6. Review of Legal Frameworks and the Situation of Human Rights related to Sexual Diversity in Low and Middle Income Countries

    This study sought to review published and unpublished data and information of policies, legal frameworks and regulations, homophobic practices (including violence) and related human rights violations, as well as stigma and discrimination with a pilot study to fill the most relevant knowledge gaps in sub-Saharan Africa, Asia, the Middle East and North Africa, Eastern Europe, and Latin America and the Caribbean.

  7. Cost of homophobia: literature review of the economic impact of homophobia on Canada

    Research was reviewed related to the negative results of homophobia on gays, lesbians and bisexuals (GLB), and the economic impact of such negative effects. Homophobia was defined as the irrational fear of, or aversion to, homosexuals and homosexuality, while the related construct of heterosexism was defined as a belief system that values heterosexuality as superior to and/or more natural than homosexuality, and/or the assumption that all people are heterosexual. …

  8. Gender violence: transgender experiences with violence and discrimination

    There is a pervasive pattern of discrimination and prejudice against transgendered people within society. Both economic discrimination and experiencing violence could be the result of a larger social climate that severely sanctions people for not conforming to society's norms concerning gender; as such, both would be strongly associated with each other. Questionnaires were distributed to people either through events or through volunteers, and made available upon the World Wide Web. A sample of 402 cases was collected over the span of 12 months (April 1996 - April 1997). …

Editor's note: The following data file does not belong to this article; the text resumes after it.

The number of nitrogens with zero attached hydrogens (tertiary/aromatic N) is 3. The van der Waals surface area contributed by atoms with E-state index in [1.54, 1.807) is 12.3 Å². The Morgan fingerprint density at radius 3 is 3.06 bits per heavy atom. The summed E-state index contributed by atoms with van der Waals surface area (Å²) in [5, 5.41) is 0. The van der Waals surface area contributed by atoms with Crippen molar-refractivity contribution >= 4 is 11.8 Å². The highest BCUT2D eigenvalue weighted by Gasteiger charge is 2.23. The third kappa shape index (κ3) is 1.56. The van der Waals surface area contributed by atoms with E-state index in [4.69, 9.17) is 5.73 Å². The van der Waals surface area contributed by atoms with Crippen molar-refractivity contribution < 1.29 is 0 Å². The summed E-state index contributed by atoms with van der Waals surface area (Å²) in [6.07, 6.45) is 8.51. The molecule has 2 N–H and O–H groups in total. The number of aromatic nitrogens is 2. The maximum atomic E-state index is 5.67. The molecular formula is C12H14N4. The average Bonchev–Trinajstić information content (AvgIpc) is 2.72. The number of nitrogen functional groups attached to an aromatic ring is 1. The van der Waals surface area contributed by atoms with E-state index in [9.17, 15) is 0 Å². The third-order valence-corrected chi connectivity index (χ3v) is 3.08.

9. Social exclusion of young lesbian, gay, bisexual and transgender (LGBT) people in Europe

    Young lesbian, gay, bisexual and transgender (LGBT) people across Europe face discrimination and exclusion in their everyday life. They experience estrangement from family, bullying and marginalisation at school, which can lead to such problems as underachievement and school drop-out, low self-esteem and mental ill-health. These in turn have a negative impact on the capacity of young LGBT people to manage the transition from school to work and to become confident and independent adults who can contribute to society. …

  10. Keeping the Promise: AIDS Foundation East-West (AFEW) Annual Report 2009

    This is the annual report 2009 of AFEW, the NGO working with some of the poorest and most vulnerable people in Eastern Europe and Central Asia to adress one of the fastest growing HIV epidemics in the world.

  11. Facteurs de risque de l'infection à VIH/sida chez la femme

    Ce document étudie les raisons de la situation épidémiologique qui montre une augmentation des cas de sida dans la population hétérosexuelle, avec un pourcentage 3 à 8 fois plus important chez les femmes que chez les hommes. Les auteurs parlent de la plus grande vulnérabilité des femmes vis-à-vis du VIH est due à des facteurs physiologiques et biologiques mais également à des pressions sociales, culturelles et économiques qui ne leur permettent pas d'assurer leur prévention. …